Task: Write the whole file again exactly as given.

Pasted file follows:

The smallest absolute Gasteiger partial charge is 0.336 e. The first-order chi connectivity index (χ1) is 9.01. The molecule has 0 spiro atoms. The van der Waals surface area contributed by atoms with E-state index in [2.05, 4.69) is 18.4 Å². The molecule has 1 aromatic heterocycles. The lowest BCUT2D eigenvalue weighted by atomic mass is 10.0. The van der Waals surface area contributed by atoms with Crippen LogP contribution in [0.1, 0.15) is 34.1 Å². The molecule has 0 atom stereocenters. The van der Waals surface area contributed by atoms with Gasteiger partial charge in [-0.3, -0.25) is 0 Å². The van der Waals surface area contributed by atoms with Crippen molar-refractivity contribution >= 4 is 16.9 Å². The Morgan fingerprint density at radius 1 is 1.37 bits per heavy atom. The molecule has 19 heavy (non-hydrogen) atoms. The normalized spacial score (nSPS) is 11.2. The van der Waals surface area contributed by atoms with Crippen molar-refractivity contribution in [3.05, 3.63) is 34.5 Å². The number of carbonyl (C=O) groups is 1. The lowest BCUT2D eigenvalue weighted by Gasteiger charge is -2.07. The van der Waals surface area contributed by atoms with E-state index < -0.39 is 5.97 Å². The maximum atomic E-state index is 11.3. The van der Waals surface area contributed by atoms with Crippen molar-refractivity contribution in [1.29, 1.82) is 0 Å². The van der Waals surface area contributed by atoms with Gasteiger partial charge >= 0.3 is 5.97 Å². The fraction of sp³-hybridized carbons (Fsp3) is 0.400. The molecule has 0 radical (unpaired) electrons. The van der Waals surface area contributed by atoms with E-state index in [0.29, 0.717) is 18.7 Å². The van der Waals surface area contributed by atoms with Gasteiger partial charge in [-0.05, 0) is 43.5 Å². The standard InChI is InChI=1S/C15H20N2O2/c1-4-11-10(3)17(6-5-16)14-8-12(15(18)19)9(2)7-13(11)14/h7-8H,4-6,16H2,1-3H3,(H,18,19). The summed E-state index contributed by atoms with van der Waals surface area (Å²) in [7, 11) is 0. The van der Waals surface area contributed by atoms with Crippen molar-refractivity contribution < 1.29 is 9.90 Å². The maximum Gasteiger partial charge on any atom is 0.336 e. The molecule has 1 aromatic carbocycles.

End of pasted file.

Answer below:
The smallest absolute Gasteiger partial charge is 0.336 e. The first-order chi connectivity index (χ1) is 9.01. The molecule has 0 spiro atoms. The van der Waals surface area contributed by atoms with E-state index in [2.05, 4.69) is 18.4 Å². The molecule has 1 aromatic heterocycles. The lowest BCUT2D eigenvalue weighted by atomic mass is 10.0. The van der Waals surface area contributed by atoms with Crippen LogP contribution in [0.1, 0.15) is 34.1 Å². The molecule has 0 atom stereocenters. The van der Waals surface area contributed by atoms with Gasteiger partial charge in [-0.3, -0.25) is 0 Å². The van der Waals surface area contributed by atoms with Crippen molar-refractivity contribution >= 4 is 16.9 Å². The Morgan fingerprint density at radius 1 is 1.37 bits per heavy atom. The molecule has 19 heavy (non-hydrogen) atoms. The normalized spacial score (nSPS) is 11.2. The van der Waals surface area contributed by atoms with Crippen molar-refractivity contribution in [3.05, 3.63) is 34.5 Å². The number of carbonyl (C=O) groups is 1. The lowest BCUT2D eigenvalue weighted by Gasteiger charge is -2.07. The van der Waals surface area contributed by atoms with E-state index < -0.39 is 5.97 Å². The maximum atomic E-state index is 11.3. The van der Waals surface area contributed by atoms with Crippen molar-refractivity contribution in [1.29, 1.82) is 0 Å². The van der Waals surface area contributed by atoms with Gasteiger partial charge >= 0.3 is 5.97 Å². The fraction of sp³-hybridized carbons (Fsp3) is 0.400. The molecule has 0 radical (unpaired) electrons. The van der Waals surface area contributed by atoms with E-state index in [0.29, 0.717) is 18.7 Å². The van der Waals surface area contributed by atoms with Gasteiger partial charge in [-0.05, 0) is 43.5 Å². The standard InChI is InChI=1S/C15H20N2O2/c1-4-11-10(3)17(6-5-16)14-8-12(15(18)19)9(2)7-13(11)14/h7-8H,4-6,16H2,1-3H3,(H,18,19). The summed E-state index contributed by atoms with van der Waals surface area (Å²) in [7, 11) is 0. The van der Waals surface area contributed by atoms with Crippen molar-refractivity contribution < 1.29 is 9.90 Å². The maximum Gasteiger partial charge on any atom is 0.336 e. The molecule has 1 aromatic carbocycles.